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Monday, April 14, 11:57 a.m.
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Student Entertainment $13,000 in debt, spring concert unlikely

During their Jan. 29 meeting, the University of Maine General Student Senate swore in two new senators; granted final club recognition to Best Buddies and UMaine Nursing International; and funded allocation requests for American Society of Civil Engineering Concrete Canoe, Maine Masque and Men’s Lacrosse.

 

Student Entertainment 13K in debt, spring concert not likely

 

During his executive report, Vice President for Financial Affairs Raymond Updyke announced that Student Entertainment was recently forced to liquidate its emergency reserve. According to Updyke, Student Entertainment — the division of UMSG, Inc. that brings concerts and shows to UMaine — is around $13,000 in debt after having $285,000 as of Jan. 29. Updyke reminded the body that these figures did not account for a potential spring concert, which, if planned, could further increase the deficit. If the $13,000 is covered this year it will either need to be taken out of GSS’s unallocated funds for next year or covered this year, if the organization can budget accordingly.

“If Student Entertainment has a show [during the spring], it will just continue to heighten the deficit,” Updyke said.

Current Vice President for Student Entertainment Sarah Goode was questioned heavily after the announcement, answering inquiries about how this happened. Goode pinned the blame on expected ticket sales and UMSG, Inc. not normally having three large shows in one semester, citing Boys Like Girls, All-American Rejects and The Ready Set on Sept. 14; comedians Mike Birbiglia and Michael Ian Black on Oct. 24; and Brantley Gilbert and Aaron Lewis on Dec. 11.

Goode wasn’t appointed VPSE until late Nov. when Jon Allen stepped down due to the upcoming graduation. Allen didn’t completely leave Student Entertainment until mid-December. Unlike the other divisions of UMSG, Inc., most of the decisions made inside Student Entertainment are strictly based on the VPSE’s decision since he or she is directly involved with contract signing, thus leaving most of the responsibility in his or her hands.

After announcing the news, Updyke reminded the body he was not obligated to do so, but did because he thought it was the moral thing to do.

“We can only go uphill from this point,” Goode said, during her executive reports.

 

Reports from UMS board of trustees meeting

 

Colin Buttarazzi, representative to the board of trustees, announced several reports from the University of Maine System board of trustee’s Jan. 28 meeting, including news on performance-based funding, diversity increase, credit transfer, the academic calendar and offshore wind turbines.

UMaine will most likely be losing some funding next year due to performance-based funding standards.

“Basically, even if we increased our graduation rate by 20 percent — which is infeasible — we still would have lost 5 percent of our budget,” Buttarazzi said.

According to Buttarazzi, President Paul Ferguson was able to come to a compromise with the board, agreeing to “give back a previous chunk of money.” Instead of losing 8 percent, UMaine will only lose 3 percent.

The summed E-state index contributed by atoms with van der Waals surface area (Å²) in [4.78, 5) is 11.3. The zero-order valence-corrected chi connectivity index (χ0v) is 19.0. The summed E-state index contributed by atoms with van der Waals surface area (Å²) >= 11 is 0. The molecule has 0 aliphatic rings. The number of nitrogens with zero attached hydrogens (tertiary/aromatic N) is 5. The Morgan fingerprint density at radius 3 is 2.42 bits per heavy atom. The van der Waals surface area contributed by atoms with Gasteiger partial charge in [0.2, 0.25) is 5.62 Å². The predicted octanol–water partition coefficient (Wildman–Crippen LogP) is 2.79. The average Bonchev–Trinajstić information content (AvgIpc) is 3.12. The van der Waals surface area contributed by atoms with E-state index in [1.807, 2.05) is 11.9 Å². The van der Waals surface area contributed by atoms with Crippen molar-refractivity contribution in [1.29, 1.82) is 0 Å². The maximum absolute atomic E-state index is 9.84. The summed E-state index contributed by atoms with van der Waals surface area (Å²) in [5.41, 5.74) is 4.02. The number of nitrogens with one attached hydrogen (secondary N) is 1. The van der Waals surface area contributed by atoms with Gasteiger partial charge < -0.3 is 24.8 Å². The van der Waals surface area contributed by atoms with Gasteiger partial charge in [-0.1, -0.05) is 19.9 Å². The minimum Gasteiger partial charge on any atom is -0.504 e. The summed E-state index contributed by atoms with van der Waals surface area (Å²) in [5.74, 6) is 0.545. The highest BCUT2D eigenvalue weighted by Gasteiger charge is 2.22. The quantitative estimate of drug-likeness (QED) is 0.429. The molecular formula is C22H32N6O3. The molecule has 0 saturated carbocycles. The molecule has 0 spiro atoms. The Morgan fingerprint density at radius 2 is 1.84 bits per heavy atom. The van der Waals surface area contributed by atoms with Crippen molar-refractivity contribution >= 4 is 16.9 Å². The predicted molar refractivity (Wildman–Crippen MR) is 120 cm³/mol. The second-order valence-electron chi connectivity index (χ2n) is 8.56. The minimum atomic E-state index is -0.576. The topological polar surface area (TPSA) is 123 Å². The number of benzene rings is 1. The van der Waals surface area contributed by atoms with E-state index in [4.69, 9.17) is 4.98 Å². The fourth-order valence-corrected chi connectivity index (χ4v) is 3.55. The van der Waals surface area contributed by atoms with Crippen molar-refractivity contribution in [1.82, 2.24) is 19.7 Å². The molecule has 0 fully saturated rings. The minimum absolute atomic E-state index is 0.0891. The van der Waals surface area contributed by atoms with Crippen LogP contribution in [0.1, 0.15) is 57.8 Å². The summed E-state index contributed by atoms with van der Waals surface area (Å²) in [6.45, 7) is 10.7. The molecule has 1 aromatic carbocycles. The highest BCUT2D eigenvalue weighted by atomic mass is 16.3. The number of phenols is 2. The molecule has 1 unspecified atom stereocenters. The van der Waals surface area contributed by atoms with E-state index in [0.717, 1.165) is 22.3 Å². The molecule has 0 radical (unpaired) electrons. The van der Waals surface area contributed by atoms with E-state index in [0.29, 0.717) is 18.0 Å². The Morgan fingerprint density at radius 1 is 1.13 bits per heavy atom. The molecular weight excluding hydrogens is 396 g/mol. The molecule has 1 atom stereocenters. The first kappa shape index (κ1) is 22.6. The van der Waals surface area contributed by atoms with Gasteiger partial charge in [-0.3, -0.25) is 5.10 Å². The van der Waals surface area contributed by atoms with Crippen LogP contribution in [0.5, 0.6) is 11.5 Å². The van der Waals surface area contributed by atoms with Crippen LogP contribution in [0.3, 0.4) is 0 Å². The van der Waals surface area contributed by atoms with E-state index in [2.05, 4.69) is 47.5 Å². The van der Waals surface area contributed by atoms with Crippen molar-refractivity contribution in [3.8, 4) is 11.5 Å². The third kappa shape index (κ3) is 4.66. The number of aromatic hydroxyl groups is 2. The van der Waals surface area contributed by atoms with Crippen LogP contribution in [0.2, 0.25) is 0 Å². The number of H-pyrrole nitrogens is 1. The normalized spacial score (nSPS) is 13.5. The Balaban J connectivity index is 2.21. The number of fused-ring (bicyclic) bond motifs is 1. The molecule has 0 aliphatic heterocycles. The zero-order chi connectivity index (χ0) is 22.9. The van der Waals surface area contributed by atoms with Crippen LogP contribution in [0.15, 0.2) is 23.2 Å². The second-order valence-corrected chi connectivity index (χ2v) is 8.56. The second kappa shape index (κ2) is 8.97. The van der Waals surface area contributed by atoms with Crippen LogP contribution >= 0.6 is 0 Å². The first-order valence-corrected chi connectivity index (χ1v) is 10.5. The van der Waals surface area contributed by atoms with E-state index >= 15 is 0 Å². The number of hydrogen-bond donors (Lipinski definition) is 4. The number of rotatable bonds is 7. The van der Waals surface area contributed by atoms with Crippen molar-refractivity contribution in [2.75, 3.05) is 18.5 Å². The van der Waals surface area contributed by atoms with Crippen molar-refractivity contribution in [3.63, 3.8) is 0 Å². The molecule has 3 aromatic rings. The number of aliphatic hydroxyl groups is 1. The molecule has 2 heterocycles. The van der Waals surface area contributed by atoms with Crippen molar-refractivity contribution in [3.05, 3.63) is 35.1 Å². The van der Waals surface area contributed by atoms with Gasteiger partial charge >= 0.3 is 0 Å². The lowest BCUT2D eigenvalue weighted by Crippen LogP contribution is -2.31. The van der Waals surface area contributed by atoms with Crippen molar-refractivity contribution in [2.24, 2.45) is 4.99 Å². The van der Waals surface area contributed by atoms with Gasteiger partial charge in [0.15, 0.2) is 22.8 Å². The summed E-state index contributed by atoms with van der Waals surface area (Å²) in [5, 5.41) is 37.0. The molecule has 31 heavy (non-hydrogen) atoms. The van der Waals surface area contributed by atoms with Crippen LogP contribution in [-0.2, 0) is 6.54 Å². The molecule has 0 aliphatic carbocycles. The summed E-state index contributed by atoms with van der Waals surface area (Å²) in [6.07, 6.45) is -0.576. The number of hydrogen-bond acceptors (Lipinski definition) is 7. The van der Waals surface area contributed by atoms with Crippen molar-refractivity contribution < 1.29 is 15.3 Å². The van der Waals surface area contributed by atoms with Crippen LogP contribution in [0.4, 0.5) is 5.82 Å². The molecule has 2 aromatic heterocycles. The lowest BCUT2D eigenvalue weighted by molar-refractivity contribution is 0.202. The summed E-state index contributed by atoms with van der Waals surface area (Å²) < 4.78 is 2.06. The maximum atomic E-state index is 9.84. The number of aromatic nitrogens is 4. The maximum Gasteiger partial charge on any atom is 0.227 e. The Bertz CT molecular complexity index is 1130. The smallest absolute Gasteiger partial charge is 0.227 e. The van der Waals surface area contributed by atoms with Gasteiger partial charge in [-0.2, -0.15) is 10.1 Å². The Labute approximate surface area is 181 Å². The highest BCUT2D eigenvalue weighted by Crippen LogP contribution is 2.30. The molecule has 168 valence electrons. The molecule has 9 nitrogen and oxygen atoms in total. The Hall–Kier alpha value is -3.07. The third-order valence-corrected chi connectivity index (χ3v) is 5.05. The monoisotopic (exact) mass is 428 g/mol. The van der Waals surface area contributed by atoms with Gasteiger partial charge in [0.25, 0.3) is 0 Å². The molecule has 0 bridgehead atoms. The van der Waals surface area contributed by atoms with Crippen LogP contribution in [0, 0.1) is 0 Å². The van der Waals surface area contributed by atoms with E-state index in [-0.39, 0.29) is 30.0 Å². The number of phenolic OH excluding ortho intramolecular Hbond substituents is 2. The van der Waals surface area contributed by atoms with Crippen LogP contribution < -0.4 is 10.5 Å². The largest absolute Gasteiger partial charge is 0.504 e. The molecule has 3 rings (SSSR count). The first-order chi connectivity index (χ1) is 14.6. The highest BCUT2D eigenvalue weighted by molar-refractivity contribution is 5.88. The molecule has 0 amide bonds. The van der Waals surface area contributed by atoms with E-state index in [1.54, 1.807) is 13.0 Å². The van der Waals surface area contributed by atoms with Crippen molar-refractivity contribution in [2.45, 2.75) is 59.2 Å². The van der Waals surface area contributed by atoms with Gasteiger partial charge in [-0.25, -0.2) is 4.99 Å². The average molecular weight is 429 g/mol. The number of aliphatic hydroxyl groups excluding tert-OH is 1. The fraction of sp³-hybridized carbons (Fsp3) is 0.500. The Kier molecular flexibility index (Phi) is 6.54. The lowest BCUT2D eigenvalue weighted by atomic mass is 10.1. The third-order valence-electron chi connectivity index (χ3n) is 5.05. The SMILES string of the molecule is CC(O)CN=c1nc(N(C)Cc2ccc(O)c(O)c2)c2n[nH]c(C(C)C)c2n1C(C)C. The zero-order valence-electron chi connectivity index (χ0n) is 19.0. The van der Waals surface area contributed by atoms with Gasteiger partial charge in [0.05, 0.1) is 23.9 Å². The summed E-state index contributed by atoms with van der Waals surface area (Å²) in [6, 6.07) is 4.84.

The board of trustees is implementing a program with Study Group — an organization which, according to its website, helps educational institutions engage with international students in over 130 countries worldwide, providing academic pathways that create superior career outcomes for students.

The UMS board of trustees’ goal is to get 1,200 students from other countries into the student population, statewide. According to Buttarazzi, the board has been trying for years and hopes this move will increase low numbers of diversity inside the system.

A Credit Transfer Program is also in progress of being implemented and is expected to ease the hassle of moving between system campuses via transfer. According to Buttarazzi, goals within the systemwide program include electronic communication online to find out what would transfer to each school, attempting to set standard general education requirements, as well as basic requirements for majors and minors.

UMaine’s academic calendar was approved for the next two years — spring break and all other holiday breaks will stay as they presently are until the 2015-16 academic year. While this is good news for most, it may not be for the UMaine Veterans Association. The group recently sent a signed petition to the UMaine Senate Faculty advising them to make Veterans Day one of the university’s scheduled holidays in which classes, among other things, are cancelled for the day as a symbol of recognition. If passed, the change wouldn’t occur until the 2016-17 academic year.

Habib Dagher, UMaine’s Director of the Advanced Structures and Composites Center, presented to the UMS board of trustees on the university’s progress with offshore wind turbines and plans for the future. According to Buttarazzi, Dagher said the size of the planned turbines will be near the height of Washington Monument, and the blade length will be close to the wingspan of a Boeing 747. By 2030, Dagher expects there to be enough offshore wind turbine farms to generate as much power as 50 nuclear power plants.

 

Adams, Trask join GSS

 

The GSS welcomed two new senators aboard near the beginning of the meeting. Second-year student Tanner Adams, a Lewiston native, and first-year student Sydney Trask of Eastonwere sworn-in after taking an oath with Vice President Sam Helmke. Now, there are three seats currently open on the GSS.

 

Men’s Lacrosse, ASCE Concrete Canoe and Maine Masque receive funding